The strange case of Chris Uhlmann

By December 15, 2020Media

On the morning of the 15th of December, former Australian Broadcasting Corporation journalist, who now works for the 9 Network, tweeted the following:

“Horrified to learn that the new language guide for the Victorian public service entreats people to say “Good morning folks”. Folk is derived from the German “volk” a term embraced by the Nazis. Shame.”

This was in response to a story in Murdoch’s Herald Sun (of course, who else would be concerned with such trivialities in a desperate attempt to shout abuse at the Victorian Labor government). The guide to which Uhlmann refers, is in fact entitled The LGBTIQ inclusive language guide. It explains how to use language respectfully and inclusively when working with and referring to LGBTIQ people. By using inclusive language, they demonstrate respect in both the workplace and in developing and delivering policies, programs and services for all Victorians1. However, such details were unimportant to Uhlmann, when he could latch onto a phrase and attempt to turn it around to try to ridicule the Victorian government.

While misleading people about the etymology of the word ‘folk’ in the ‘Nazi’ tweet above, he seems to have forgotten that some five months previously, he had tweeted the following:

“Note there is a story coming up on so-called ‘Ross River Virus’ on my own network. Shame! I hope the good folk of Ross River chuck a hissy fit over being vilified by having a nasty disease named after them.”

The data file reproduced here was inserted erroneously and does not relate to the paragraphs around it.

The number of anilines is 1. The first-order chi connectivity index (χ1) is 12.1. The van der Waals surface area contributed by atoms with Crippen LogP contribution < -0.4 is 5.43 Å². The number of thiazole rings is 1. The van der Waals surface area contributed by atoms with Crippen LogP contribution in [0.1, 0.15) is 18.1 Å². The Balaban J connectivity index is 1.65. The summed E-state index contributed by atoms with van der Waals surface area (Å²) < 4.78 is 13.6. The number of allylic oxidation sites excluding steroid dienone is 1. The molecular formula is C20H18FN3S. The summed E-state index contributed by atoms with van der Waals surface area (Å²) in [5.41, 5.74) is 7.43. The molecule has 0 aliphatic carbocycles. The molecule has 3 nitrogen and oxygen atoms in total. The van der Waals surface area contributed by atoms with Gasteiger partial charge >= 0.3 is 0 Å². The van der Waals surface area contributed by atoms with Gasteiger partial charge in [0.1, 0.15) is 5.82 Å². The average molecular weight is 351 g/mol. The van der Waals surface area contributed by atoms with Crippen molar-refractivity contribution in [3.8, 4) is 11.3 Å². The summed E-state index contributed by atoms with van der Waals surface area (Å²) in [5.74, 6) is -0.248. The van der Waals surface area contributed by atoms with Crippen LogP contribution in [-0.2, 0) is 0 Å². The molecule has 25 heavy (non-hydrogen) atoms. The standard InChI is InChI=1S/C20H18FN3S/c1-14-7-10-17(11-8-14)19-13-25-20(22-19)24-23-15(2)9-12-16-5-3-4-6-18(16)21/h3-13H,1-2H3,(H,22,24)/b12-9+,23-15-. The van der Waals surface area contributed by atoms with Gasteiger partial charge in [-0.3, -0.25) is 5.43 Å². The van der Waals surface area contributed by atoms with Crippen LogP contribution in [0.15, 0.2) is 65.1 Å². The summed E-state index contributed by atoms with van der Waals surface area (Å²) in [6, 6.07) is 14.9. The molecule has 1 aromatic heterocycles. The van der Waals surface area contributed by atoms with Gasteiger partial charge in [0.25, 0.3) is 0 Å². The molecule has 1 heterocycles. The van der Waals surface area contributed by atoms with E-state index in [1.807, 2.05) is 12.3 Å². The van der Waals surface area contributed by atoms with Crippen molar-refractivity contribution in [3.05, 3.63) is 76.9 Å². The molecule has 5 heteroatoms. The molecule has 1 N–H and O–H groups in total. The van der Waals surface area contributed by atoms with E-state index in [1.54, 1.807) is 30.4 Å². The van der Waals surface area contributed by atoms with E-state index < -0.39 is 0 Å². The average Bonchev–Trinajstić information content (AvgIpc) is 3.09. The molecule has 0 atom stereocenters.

I presume these two efforts are what passes for witticisms in the febrile mind of Uhlmann. Presumably, he feels he has to bait people online to obtain some sort of bizarre validation out of the ridicule he receives from normal people. I think it is probably best to ignore him.

Dr Natasha Taylor replied to Uhlmann’s ‘Nazi’ tweet with the etymological facts:

“’Folk’ is not derived from the German ‘volk’, it’s derived from Old-English ‘folc’, which is either from Old High German ‘folc’ or directly from Proto-Germanic ‘fulka-‘”

There were numerous funny replies, including an assertion that Bugs Bunny may have been a Nazi (‘That’s all folks’). There was another which asked if Volkswagen advertised on the 9 Network (they do).

I opined that Uhlmann may have been afflicted with ‘relevance deficit disorder’, much like that suffered by Mark Latham, who busily tweets drivel designed to engender outrage. Uhlmann’s wife Gai Brodtmann was a reasonably ‘successful’ politician (whatever that means), and one wonders if he resents that, especially given that he was respected when at the ABC, but is now just a figure of ridicule. I thought there may have been something wrong with him when he maintained that the South Australian blackouts in 2016 were caused by wind turbines, and not the massive storm that knocked over transmission line pylons2. Sometimes, given the bizarre utterances of many people like Uhlmann, and in my wildest dreams, I do wonder if people like them are sacrificing their credibility as ‘under cover’ operatives, and spout such drivel with the aim of making the far-right wing of politics appear even more ridiculous than it already is. That is, as they say, ‘a big ask’, but, as I said, that was a wild dream.

Sources

  1. https://www.vic.gov.au/inclusive-language-guide
  2. https://www.theguardian.com/media/2016/oct/07/abc-viewers-go-dark-on-chris-uhlmann-after-south-australian-blackout-heresy

8 Comments

  • Arthur Baker says: